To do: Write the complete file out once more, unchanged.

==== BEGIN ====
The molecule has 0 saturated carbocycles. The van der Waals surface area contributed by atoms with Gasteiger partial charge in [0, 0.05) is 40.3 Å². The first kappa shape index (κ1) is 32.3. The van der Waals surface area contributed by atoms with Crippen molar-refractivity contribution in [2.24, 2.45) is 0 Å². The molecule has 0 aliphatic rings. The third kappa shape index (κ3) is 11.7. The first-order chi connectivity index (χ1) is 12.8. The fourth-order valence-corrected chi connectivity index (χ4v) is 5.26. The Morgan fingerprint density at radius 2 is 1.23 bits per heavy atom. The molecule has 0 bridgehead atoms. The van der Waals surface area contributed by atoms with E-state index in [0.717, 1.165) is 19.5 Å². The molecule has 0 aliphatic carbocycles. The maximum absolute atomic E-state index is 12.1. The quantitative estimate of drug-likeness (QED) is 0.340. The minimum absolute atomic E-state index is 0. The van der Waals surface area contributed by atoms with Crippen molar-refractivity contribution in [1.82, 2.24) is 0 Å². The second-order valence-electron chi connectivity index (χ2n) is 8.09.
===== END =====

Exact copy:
The molecule has 0 saturated carbocycles. The van der Waals surface area contributed by atoms with Gasteiger partial charge in [0, 0.05) is 40.3 Å². The first kappa shape index (κ1) is 32.3. The van der Waals surface area contributed by atoms with Crippen molar-refractivity contribution in [2.24, 2.45) is 0 Å². The molecule has 0 aliphatic rings. The third kappa shape index (κ3) is 11.7. The first-order chi connectivity index (χ1) is 12.8. The fourth-order valence-corrected chi connectivity index (χ4v) is 5.26. The Morgan fingerprint density at radius 2 is 1.23 bits per heavy atom. The molecule has 0 bridgehead atoms. The van der Waals surface area contributed by atoms with E-state index in [0.717, 1.165) is 19.5 Å². The molecule has 0 aliphatic carbocycles. The maximum absolute atomic E-state index is 12.1. The quantitative estimate of drug-likeness (QED) is 0.340. The minimum absolute atomic E-state index is 0. The van der Waals surface area contributed by atoms with Crippen molar-refractivity contribution in [1.82, 2.24) is 0 Å². The second-order valence-electron chi connectivity index (χ2n) is 8.09.